Joe Biden, the president-elect of the United States, has been projected winner of the state of Arizona, extending his lead over incumbent President Donald Trump to 290 against 217 electoral votes. But Trump is showing no signs of concession.
If Trump eventually concedes the election, it will be one of the latest concession calls in recent US history.
Biden is the second Democrat to win the state of Arizona in over 70 years — no Democrat won the state since Harry Truman did in 1948, until Bill Clinton narrowly won it in 1996, and Biden in 2020.
The strongly Republican state is home to party bigwigs like John McCain, who ran for president against Barack Obama in 2008; and Barry Goldwater, 1964 presidential nominee credited to have revived America’s conservative political movement.
Trump, who lost the Republican state, had said he won some of the states projected for Biden, including Michigan, Pennsylvania, and Wisconsin. The president had alleged voter fraud, suggesting that some of his votes were counted for Biden.
In a tweet on Thursday, the president claimed that “2.7 million Trump votes” were deleted nationwide. He said data analysis found that 221,000 of his votes were switched to Biden by the voting system software in Pennsylvania.
Trump added that 941,000 of his votes were deleted entirely, while 435,000 were switched for Biden nationwide. If these claims were true, they would have no effect on the popular vote with Biden leading Trump with almost five million votes. But they could affect the Electoral College votes — and lead to an unprecedented situation in US history.
The questions many people around the world are asking now is when would this stop? Is there a possibility of Trump winning any legal battle? Will recounts change anything?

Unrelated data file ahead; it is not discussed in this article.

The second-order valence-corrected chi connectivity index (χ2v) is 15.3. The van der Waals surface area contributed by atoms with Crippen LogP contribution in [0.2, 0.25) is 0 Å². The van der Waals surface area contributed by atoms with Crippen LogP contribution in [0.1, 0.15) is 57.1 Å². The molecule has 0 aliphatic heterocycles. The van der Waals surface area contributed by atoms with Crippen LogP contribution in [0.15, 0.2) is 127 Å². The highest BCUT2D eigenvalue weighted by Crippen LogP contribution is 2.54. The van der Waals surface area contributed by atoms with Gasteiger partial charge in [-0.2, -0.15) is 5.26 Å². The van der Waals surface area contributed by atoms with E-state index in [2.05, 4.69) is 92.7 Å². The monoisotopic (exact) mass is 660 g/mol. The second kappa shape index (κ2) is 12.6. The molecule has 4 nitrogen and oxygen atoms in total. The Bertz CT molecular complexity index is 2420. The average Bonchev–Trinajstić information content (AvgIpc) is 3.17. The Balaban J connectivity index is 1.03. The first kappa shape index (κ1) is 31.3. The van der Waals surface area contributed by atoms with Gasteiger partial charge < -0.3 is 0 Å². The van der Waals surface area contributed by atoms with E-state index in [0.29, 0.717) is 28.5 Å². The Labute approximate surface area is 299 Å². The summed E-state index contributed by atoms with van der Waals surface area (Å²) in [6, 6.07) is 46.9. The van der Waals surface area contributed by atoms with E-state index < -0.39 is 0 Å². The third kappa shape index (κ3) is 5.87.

Here's a timeline of what happens next — and when all these will be over.
TIMELINE OF WHAT HAPPENS NEXT
November 11 — 23: Mail-in ballots (votes by mail) with a postmark (or stamp as Nigerians would call it) dated November 3, 2020, can be received by every US state and counted within this period. So fresh votes (sent on or before November 3, 2020) can still be received today and up until November 23, and still, be counted in many states. In Georgia for example, final vote count must be known by November 20 — three days earlier than a state like Pennsylvania.
December 8: Under the Electoral Count Act, this is date is referred to as the “safe harbor” deadline when every state is expected to have counted its votes and certified winners.
According to election expert Meena Bose, “this is when states are supposed to complete their vote counting and select their electors”. The deadline “assumes that there’s been no conflict and there is a clear decision”.
December 14: The law says electoral votes should be cast on the first Monday after the second Wednesday in December. For 2020, this would be December 14.
“On Monday, December 14th, the electors meet in their state capitals to cast their ballots,” Bose adds. Strange as it may sound, the people vote for electors, electors vote for the president. Convention, however, expects the electors from each state to vote in the direction the state has voted.
Electors are chosen by the winning party. For example, the Democratic Party, which won in Arizona, chooses the 11 electors who are expected to vote for Biden on December 14. If any of them choose to vote for Trump, they will be called “faithless electors”.
There were 10 faithless electors in 2016 election, costing Hillary Clinton five electoral votes, Trump lost two votes, three others voted for Colin Powell. The votes were inconsequential to the overall results.
December 23: The Electoral College votes from every state must arrive in Washington. The certified Electoral College votes have nine days to get transported from the states to Capitol Hill.
January 3: Members of the House of Representatives and members of the Senate take the oath of office. They will be the 117th congress in US history.
Jan. 6: On Wednesday, January 6, 2020 the Electoral College votes are announced in Congress by the senate president, which is the vice president. That will be Vice-President Mike Pence — not Kamala Harris, who will still be VP-elect at the time.
If by some magic done by faithless electors, no candidate gets 270 or both candidates get 269 votes each, the 435 members of the house of representatives will decide the election. By January 6, a winner should be known.
All lawsuits by the Trump campaign should have been laid to rest at this point.
It should, however, be noted that the House has until noon on January 20 to pick the president — if any of the scenarios above play out.
January 20: A new president — going by the current vote count, Joe Biden — takes the oath of office at noon.
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